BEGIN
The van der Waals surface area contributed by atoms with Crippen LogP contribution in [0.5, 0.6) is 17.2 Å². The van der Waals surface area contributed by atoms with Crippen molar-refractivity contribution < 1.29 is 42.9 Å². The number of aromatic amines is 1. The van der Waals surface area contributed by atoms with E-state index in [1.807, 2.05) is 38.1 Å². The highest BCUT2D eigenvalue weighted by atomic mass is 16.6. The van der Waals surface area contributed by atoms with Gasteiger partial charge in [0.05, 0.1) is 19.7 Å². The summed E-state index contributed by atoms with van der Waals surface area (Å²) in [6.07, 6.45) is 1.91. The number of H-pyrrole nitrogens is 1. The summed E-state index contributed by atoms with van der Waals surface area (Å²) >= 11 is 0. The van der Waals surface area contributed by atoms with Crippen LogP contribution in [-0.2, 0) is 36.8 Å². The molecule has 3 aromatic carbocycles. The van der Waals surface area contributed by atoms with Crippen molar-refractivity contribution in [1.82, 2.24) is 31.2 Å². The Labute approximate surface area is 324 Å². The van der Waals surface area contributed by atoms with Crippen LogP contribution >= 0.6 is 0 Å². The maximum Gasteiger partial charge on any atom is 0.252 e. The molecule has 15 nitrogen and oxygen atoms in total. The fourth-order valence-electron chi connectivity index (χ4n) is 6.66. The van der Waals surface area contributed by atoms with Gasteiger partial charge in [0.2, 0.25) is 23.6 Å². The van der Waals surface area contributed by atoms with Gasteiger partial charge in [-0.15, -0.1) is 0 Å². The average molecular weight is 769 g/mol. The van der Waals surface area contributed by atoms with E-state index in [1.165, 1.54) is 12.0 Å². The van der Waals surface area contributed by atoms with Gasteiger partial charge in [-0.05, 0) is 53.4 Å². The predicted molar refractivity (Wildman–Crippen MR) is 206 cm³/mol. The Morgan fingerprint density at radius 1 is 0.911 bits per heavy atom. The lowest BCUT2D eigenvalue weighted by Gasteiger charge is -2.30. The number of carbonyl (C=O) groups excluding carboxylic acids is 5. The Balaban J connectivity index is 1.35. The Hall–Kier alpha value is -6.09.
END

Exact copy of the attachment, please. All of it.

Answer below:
The van der Waals surface area contributed by atoms with Crippen LogP contribution in [0.5, 0.6) is 17.2 Å². The van der Waals surface area contributed by atoms with Crippen molar-refractivity contribution < 1.29 is 42.9 Å². The number of aromatic amines is 1. The van der Waals surface area contributed by atoms with E-state index in [1.807, 2.05) is 38.1 Å². The highest BCUT2D eigenvalue weighted by atomic mass is 16.6. The van der Waals surface area contributed by atoms with Gasteiger partial charge in [0.05, 0.1) is 19.7 Å². The summed E-state index contributed by atoms with van der Waals surface area (Å²) in [6.07, 6.45) is 1.91. The number of H-pyrrole nitrogens is 1. The summed E-state index contributed by atoms with van der Waals surface area (Å²) >= 11 is 0. The van der Waals surface area contributed by atoms with Crippen LogP contribution in [-0.2, 0) is 36.8 Å². The molecule has 3 aromatic carbocycles. The van der Waals surface area contributed by atoms with Crippen molar-refractivity contribution in [1.82, 2.24) is 31.2 Å². The Labute approximate surface area is 324 Å². The van der Waals surface area contributed by atoms with Crippen LogP contribution >= 0.6 is 0 Å². The maximum Gasteiger partial charge on any atom is 0.252 e. The molecule has 15 nitrogen and oxygen atoms in total. The fourth-order valence-electron chi connectivity index (χ4n) is 6.66. The van der Waals surface area contributed by atoms with Gasteiger partial charge in [0.2, 0.25) is 23.6 Å². The van der Waals surface area contributed by atoms with Gasteiger partial charge in [-0.15, -0.1) is 0 Å². The average molecular weight is 769 g/mol. The van der Waals surface area contributed by atoms with E-state index in [1.165, 1.54) is 12.0 Å². The van der Waals surface area contributed by atoms with Gasteiger partial charge in [-0.05, 0) is 53.4 Å². The predicted molar refractivity (Wildman–Crippen MR) is 206 cm³/mol. The Morgan fingerprint density at radius 1 is 0.911 bits per heavy atom. The lowest BCUT2D eigenvalue weighted by Gasteiger charge is -2.30. The number of carbonyl (C=O) groups excluding carboxylic acids is 5. The Balaban J connectivity index is 1.35. The Hall–Kier alpha value is -6.09.